So this was the first actual battle that the party encountered. Last session we tested the archetype mechanic and the "Hero Dice" but this was the first time using the old Boot Hill mechanics and the result was...mixed. Prospector Billy is played by a teen who became bored with the amount of rolls necessary. I mentioned in an earlier post but there are three rolls; one to hit, one for damage location, and one for damage. All of these use percentile dice (2d10 with one representing the "10's" place to generate a range of 1-100). The game these days move faster but that may improve with some practice. However, the location roll really helped with the storytelling. I liked that there was an actual location for me to work with that the other players could also recognize as having a generally agreed upon in-game effect.
Otherwise everything move right along. Our sessions, however are much shorter than what is considered conventional for most people...about 75 minutes. The reasons are solid. We play on Wednesday night. We have school and work the next day. Also, attention spans are short at times. I have seen one livestream that is about this length--Oblivion Oath on Paizo--I have been impressed by how much they get done in a short amount of time. would it be fun to play longer? I am sure I would like it, but I know to stop when I see the players fading a bit.
Anyway, that is all. Next week we should have two more players. That should be fun...
Perhaps not surprisingly, I am very interested in clerics. I am a clergyperson in real life, serving a small congregation affiliated with two progressive denominations. In some sense, then, I, too, am a cleric! However, my interest in the character class goes all the way back to the B/X (Basic/Expert) Dungeons and Dragons that I played in the '80's. That was WAY before I did anything churchy. If you wanted your PC to live, a cleric was a nice choice. Playing a cleric I had solid armor and weapons, reasonable hit points and (at second level) spells to get those hit points back. I was attracted to the class because of the mechanics. The whole religion thing came later.
In a sense that "original" cleric stayed with us. It is a martial archetype, a sort of pre-paladin off to the crusades. However, as the game developed I--and a ton of other people--found that archetype limiting. After all, when we look at today's religious landscape there are all kinds of religious leaders. There are sequestered monks, scholarly rabbis, and dynamic, entertaining pulpiteers just to name a few. Then, when one adds in the fact that many--probably most--traditional fantasy settings are polytheistic, the range of clerics increases. When we look at the vast array of religious experience--both real and imagined--that strangely medieval "high church' knight of the early years knocking out heathens starts to make the least sense of all.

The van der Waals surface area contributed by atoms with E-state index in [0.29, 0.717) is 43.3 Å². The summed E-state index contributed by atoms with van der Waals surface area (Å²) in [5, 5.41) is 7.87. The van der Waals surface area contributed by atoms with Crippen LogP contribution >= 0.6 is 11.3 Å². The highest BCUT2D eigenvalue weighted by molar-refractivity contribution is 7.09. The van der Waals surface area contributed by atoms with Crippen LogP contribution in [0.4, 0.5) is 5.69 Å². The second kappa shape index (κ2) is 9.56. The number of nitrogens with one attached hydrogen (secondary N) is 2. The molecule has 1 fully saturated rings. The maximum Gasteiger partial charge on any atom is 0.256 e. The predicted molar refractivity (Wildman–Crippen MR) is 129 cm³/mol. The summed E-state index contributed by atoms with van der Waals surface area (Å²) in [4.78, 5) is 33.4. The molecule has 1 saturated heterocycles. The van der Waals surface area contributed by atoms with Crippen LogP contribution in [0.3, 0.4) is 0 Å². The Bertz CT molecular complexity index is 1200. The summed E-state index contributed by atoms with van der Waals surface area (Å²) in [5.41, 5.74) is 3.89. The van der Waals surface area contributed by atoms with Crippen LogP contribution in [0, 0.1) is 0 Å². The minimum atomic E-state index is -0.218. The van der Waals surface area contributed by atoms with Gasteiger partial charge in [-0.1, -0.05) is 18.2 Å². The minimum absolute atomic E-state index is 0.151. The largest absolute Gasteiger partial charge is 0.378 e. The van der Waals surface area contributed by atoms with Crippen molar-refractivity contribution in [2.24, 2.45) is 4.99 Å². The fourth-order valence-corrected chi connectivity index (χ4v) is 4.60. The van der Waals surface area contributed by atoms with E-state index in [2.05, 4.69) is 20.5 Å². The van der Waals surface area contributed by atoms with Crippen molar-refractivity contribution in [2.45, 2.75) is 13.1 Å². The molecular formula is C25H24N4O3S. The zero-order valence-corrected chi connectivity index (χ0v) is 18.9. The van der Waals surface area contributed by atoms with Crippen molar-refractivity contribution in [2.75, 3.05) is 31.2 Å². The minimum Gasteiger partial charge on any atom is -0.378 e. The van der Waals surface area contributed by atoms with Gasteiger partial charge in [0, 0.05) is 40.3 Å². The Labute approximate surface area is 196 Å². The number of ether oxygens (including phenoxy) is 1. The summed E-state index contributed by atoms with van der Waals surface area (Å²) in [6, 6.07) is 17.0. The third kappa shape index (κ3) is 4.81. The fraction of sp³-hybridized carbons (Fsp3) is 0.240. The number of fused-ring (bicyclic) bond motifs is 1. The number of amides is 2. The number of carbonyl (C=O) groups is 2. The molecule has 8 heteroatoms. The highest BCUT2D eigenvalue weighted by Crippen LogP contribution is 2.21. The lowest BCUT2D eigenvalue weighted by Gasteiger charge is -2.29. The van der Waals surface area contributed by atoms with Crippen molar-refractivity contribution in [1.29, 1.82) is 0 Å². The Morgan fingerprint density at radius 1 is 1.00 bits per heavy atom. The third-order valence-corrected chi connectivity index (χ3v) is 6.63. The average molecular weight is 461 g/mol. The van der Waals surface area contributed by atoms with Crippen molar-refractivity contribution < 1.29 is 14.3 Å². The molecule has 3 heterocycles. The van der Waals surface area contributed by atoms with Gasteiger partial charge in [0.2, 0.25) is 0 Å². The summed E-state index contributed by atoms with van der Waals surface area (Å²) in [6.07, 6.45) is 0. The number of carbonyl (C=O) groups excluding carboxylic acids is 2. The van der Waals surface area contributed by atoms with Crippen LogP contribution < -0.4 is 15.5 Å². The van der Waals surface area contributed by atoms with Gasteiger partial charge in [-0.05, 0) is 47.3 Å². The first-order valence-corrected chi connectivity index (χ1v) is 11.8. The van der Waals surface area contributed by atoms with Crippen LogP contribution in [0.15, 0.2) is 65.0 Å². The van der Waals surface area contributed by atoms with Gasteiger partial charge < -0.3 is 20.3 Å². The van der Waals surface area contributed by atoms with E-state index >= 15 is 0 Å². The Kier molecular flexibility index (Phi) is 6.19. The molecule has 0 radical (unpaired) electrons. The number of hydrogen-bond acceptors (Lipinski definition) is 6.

Now, I have played a variety of clerics of the years. Also, for our church youth group game (no "Satanic Panic" here) I tried to develop an order of clergy loosely based on my own tradition (Congregationalism). What I ended up with was an order of druids and bards who all run taverns and debate the existence of their deity who--strangely enough--occasionally drops in for drinks in the guise of an anthropomorphic lizard.--Sometimes the ministry feels like that.
Thanks to these experiences, I have decided to focus on two big challenges when roleplaying a religious leader. However, before we get to these challenges it is worth mentioning an overarching dynamic. Certain character classes in games like D&D or Pathfinder, for example, have clear real-world analogies. For RP purposes you can be (or know) a cleric, a bard, or any number of rogues. One could make a real-world argument for fighters and rangers as well. However, none of us actually knows a wizard or warlock or monk. They have fantasy hard-wired in. That said, I do believe that RP'ing clerics presents another special hurdle or asset, depending on how one looks at it. So on to the challenges...
The first of these problems comes from our own relationship with religion and our general lack of understanding about how it works. Because we don't know that much we bring our own biases into the game. This is not a shocker. Of course we do. However, it is limiting. If we do not know a fair sample of religious professionals (regardless of their religion) how can we make a fair assessment of our options? Certainly not by watching movies. More often than not--if there is a religious figure in a film at all--that person is a shorthand stand-in for the judgmental establishment. So many of the clerics I know in real life are non-judgmental and decidedly counter-cultural. I am not saying that hideous clergy don't exist--I know a lot of those folks too! However, It is worth remembering that Fred Rogers was also a minister..